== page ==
All the same, when I went public high school, my parents quite litterally paid no attention to what went on in my school. They didn't talk to me about my math classes, and my math teacher was very recently a PE teacher with no special background in math and who clearly was barely learning the material a week or so before he had to instruct the class. Nevertheless, I came out of public school perfectly capable of answering all questions on Cliff's quiz without trouble.

The main difference I had in my favor? My textbooks.

It didn't matter that my instructor was fairly incompetent. I read the text and did the problems and came away with the necessary basic skills. My parents didn't pay attention to my education. They trusted that I'd get the necessary preparation. Thankfully, I did.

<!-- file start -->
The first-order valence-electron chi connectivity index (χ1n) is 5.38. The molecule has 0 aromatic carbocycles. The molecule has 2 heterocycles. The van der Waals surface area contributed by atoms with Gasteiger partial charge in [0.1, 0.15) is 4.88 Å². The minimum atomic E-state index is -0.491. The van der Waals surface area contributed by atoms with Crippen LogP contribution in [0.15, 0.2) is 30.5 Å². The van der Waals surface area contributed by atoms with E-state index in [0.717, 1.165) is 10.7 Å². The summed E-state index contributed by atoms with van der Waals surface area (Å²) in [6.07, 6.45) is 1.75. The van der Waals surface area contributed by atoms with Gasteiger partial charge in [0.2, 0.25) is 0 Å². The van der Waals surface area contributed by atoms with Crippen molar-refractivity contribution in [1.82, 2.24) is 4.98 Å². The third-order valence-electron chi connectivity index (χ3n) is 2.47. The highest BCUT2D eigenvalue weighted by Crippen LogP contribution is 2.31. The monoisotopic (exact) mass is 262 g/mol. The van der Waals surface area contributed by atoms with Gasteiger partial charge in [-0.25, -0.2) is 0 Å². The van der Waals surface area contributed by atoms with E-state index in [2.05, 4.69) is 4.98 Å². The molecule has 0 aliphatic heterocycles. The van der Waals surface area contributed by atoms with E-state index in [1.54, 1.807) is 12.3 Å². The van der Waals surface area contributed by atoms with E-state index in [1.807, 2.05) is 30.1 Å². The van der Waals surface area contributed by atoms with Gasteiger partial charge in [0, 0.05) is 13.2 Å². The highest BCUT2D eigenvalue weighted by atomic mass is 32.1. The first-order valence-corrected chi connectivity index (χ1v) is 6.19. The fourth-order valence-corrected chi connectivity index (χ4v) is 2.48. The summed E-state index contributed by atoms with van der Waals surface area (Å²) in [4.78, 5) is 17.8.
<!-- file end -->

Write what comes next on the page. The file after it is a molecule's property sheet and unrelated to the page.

It shouldn't require super parenting to deliver students a satisfactory education. The part that makes the maddest about the decline of math education is that I feel like I have to watch my kid's schooling like a hawk ready to swoop down at the first sign of failure. My folks didn't have to do that. It doesn't have to be this way. Really.

egcarter said...

I just took the test and got 100%. But I did graduate HS in 1973...

Mr. Larf said...

Right on, Cliff! Some things CAN be discovered, some cannot. Math is not one of those that can. Keep pushing, writing, pressing...esp. the Gates' maybe someone will hear...

Shelley Pasco said...